Australia bans personal meat products from FMD countries

Sheep Central, September 7, 2022

Minister for Agriculture Murray Watt has his carry-on luggage checked out by a detector dog at Sydney airport after a recent trip to Indonesia.

A BAN on the importation of meat products for personal use from all countries with Foot and Mouth Disease has been welcomed by Australian livestock producers.

Minister for Agriculture, Fisheries and Forestry, Murray Watt said the new restrictions, which came into effect from midnight last night, were the next step in the government’s strong, three-pronged approach to tackling FMD.

FMD remains endemic and at a high prevalence in many countries in Africa, the Middle East, Asia and South America. Europe, North and Central America, Pacific nations and the Caribbean are free of the disease.

New South Wales sheep and cattle producer Angus Hobson said the Federal Government’s personal meat product ban is a very constructive move.

“Anything to lessen the risk of an emergency animal disease is welcome.

Beef and sheep producer Angus Hobson.

Mr Hobson said his submission to the Senate inquiry on biosecurity preparedness – that reconvenes this week – was focussed on preventing a FMD incursion.

“This (banning of imported meat for personal use) is part of a prevention of entry matrix…I think it is great.”

South-west Victorian prime lamb and sheep seedstock producer Tim Leeming also supported the Federal Government decision.

“It shows they are putting some actions in place.

“They’ve recognised the threat in the incidents a few months ago when FMD virus particles were found in meat products,” he said.

“Things are happening, so it’s a good sign.

“But we’ve just got to keep the foot on the pedal.”

The two producers were among a group that recently made a submission to the Senate’s inquiry into the Adequacy of Australia’s biosecurity measures and response preparedness, in particular for FMD. The producers’ submission said Australia’s biosecurity system is underfunded and inadequate to exclude or mitigate a FMD incursion.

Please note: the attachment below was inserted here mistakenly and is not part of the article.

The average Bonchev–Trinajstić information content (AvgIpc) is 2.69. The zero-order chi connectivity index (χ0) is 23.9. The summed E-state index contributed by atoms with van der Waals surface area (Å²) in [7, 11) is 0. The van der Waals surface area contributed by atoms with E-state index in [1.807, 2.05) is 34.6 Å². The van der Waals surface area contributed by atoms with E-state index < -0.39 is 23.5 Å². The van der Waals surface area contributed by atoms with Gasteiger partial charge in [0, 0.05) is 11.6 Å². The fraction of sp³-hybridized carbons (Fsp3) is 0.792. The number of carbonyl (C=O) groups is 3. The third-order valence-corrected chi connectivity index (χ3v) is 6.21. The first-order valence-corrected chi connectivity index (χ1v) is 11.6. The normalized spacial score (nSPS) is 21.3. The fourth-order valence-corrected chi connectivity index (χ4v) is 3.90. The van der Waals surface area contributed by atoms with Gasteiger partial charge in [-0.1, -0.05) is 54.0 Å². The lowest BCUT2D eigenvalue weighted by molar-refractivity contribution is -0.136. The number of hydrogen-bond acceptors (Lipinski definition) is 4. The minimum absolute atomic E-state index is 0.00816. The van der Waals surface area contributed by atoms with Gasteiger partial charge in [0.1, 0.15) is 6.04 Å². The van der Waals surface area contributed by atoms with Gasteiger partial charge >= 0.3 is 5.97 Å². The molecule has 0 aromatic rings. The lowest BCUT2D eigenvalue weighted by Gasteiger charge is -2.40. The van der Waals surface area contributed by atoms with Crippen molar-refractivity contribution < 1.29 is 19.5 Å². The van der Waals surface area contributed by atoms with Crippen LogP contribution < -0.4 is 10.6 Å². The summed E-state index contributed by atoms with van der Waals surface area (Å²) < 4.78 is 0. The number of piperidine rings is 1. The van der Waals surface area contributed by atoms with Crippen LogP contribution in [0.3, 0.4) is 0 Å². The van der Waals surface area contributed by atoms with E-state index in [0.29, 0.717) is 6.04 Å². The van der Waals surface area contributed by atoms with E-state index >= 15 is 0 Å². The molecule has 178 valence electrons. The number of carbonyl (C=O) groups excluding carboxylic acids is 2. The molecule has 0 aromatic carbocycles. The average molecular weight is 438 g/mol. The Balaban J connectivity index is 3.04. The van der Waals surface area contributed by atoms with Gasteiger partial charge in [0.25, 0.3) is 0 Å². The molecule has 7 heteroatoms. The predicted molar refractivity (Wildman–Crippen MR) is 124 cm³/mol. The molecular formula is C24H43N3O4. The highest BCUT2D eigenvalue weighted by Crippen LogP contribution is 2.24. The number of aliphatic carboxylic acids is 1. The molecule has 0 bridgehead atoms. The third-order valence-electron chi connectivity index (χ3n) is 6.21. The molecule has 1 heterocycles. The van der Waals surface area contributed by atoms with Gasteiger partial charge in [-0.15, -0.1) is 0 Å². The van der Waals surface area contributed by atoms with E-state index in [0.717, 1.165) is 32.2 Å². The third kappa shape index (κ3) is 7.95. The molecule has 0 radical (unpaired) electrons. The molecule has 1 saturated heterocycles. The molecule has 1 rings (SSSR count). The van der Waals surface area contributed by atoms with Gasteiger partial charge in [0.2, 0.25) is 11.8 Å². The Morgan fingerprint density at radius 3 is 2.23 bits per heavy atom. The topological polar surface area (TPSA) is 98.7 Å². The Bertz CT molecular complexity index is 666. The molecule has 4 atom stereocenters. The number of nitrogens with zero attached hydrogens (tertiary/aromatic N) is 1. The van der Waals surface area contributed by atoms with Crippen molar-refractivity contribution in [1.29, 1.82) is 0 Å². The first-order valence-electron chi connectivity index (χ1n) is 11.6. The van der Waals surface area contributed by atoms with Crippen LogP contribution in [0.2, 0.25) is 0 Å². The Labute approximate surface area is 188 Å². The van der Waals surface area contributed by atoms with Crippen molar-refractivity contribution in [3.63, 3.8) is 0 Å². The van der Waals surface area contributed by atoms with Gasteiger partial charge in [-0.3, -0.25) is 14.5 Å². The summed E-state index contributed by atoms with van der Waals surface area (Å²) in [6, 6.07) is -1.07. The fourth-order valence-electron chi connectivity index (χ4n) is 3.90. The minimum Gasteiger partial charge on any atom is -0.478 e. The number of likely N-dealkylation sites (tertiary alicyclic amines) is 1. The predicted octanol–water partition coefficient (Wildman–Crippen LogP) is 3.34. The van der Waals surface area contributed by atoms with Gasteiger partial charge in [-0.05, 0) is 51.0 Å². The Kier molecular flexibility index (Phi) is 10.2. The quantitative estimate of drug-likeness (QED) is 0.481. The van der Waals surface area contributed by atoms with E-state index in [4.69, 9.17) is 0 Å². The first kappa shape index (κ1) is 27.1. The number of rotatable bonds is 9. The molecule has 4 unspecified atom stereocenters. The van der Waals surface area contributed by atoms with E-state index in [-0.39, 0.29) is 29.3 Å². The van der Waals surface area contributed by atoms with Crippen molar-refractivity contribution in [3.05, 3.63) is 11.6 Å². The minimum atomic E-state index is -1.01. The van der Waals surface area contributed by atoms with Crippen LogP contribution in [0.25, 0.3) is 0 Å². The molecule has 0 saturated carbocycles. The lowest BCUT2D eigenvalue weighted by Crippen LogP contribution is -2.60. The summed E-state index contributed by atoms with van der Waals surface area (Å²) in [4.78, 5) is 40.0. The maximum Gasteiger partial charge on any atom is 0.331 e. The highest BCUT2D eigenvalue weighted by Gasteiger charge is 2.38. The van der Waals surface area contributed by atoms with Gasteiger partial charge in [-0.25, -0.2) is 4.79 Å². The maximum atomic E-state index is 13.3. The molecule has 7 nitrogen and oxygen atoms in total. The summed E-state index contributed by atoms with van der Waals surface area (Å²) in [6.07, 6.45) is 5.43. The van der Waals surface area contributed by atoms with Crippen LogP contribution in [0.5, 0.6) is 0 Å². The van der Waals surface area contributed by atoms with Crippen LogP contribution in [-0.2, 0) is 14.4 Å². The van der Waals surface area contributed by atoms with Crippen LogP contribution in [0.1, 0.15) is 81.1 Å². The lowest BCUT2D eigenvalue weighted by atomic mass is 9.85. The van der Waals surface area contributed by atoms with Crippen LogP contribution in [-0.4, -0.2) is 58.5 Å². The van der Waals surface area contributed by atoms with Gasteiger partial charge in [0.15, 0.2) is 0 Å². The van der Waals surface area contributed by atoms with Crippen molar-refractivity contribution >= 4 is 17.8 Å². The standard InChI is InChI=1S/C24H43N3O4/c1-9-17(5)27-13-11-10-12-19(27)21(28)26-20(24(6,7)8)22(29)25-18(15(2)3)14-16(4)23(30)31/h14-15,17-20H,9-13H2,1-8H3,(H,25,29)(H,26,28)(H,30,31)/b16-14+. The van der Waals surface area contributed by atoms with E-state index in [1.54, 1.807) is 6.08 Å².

Fears of an FMD incursion have heightened since the disease broke out in Indonesia, including Bali, earlier this year, and FMD particles were found in a pork floss product on Melbourne supermarket shelves, and in meat products seized from airline passengers at the Adelaide and Darwin airports in recent months.

The Federal Government recently increased inspection of mail parcels from China and Indonesia and has strengthened airport biosecurity, especially for passengers returning from Indonesia.

“While Australia remains FMD-free, we must remain vigilant to biosecurity threats from overseas,” Mr Watt said.

“Under existing rules, no animals or animal products are allowed into Australia unless they meet our strict biosecurity requirements.

“When FMD was first detected in Indonesia, the Department of Agriculture tightened the rules for commercial imports of FMD-risk products from Indonesia,” he said.

“Then, when the outbreak reached Bali, the Albanese Government moved swiftly to increase the screening of all products arriving from Indonesia via mail.

“But prior to these new changes, private citizens were able to bring in some highly processed meat products for personal use – products like pâté, pork crackling or meat floss,” Mr Watt said.

“With the ongoing spread of diseases like FMD and lumpy skin disease, I asked my department to review our import settings for risk products from all countries with FMD, not just Indonesia.”

Mr Watt said while FMD had been endemic in countries around the world for decades, this was the first time such strong measures had been enforced.

“The former Government did not take this action in response to previous overseas outbreaks, but after considering the evidence, we are not prepared to accept this risk,” he said.

“Biosecurity is everyone’s responsibility, and together we can all do our bit to keep Australia pest and disease free.”

More details from the Department of Agriculture, Forestry and Fisheries here.


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  1. Eloise McKinnon, September 8, 2022

    I’m impressed by banning other countries imported meats. While this problem is now noticeable, it could happen again at any time, any country. I would think that we would all benefit by banning not just for the meantime, but for all time. Protection of our soils is paramount and ongoing. Ultimately, we are challenged, but banning promotes the education of why we do this and sets a precedence for regulations that mandate hygiene standards for humans and animals. 🙂

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